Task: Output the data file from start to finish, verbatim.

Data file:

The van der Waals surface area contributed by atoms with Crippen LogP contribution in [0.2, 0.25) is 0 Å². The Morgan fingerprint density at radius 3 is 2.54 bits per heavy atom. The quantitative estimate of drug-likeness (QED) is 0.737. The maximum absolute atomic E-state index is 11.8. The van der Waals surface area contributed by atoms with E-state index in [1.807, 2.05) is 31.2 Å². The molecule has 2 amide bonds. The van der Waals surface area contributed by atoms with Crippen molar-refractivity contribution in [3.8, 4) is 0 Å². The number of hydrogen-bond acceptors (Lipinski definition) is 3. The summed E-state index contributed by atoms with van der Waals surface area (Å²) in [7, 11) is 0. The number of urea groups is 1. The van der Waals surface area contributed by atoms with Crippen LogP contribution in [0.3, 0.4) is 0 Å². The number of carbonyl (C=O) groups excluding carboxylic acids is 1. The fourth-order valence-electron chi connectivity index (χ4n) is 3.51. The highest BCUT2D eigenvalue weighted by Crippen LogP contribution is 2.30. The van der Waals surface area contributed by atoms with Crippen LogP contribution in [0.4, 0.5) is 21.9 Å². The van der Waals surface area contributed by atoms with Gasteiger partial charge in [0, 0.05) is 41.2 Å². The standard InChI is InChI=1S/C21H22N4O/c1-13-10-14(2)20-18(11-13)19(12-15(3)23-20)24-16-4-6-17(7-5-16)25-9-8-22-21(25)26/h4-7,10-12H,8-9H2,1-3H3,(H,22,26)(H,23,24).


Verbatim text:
The van der Waals surface area contributed by atoms with Crippen LogP contribution in [0.2, 0.25) is 0 Å². The Morgan fingerprint density at radius 3 is 2.54 bits per heavy atom. The quantitative estimate of drug-likeness (QED) is 0.737. The maximum absolute atomic E-state index is 11.8. The van der Waals surface area contributed by atoms with E-state index in [1.807, 2.05) is 31.2 Å². The molecule has 2 amide bonds. The van der Waals surface area contributed by atoms with Crippen molar-refractivity contribution in [3.8, 4) is 0 Å². The number of hydrogen-bond acceptors (Lipinski definition) is 3. The summed E-state index contributed by atoms with van der Waals surface area (Å²) in [7, 11) is 0. The number of urea groups is 1. The van der Waals surface area contributed by atoms with Crippen LogP contribution in [0.3, 0.4) is 0 Å². The number of carbonyl (C=O) groups excluding carboxylic acids is 1. The fourth-order valence-electron chi connectivity index (χ4n) is 3.51. The highest BCUT2D eigenvalue weighted by Crippen LogP contribution is 2.30. The van der Waals surface area contributed by atoms with Crippen LogP contribution in [0.4, 0.5) is 21.9 Å². The van der Waals surface area contributed by atoms with Gasteiger partial charge in [0, 0.05) is 41.2 Å². The standard InChI is InChI=1S/C21H22N4O/c1-13-10-14(2)20-18(11-13)19(12-15(3)23-20)24-16-4-6-17(7-5-16)25-9-8-22-21(25)26/h4-7,10-12H,8-9H2,1-3H3,(H,22,26)(H,23,24).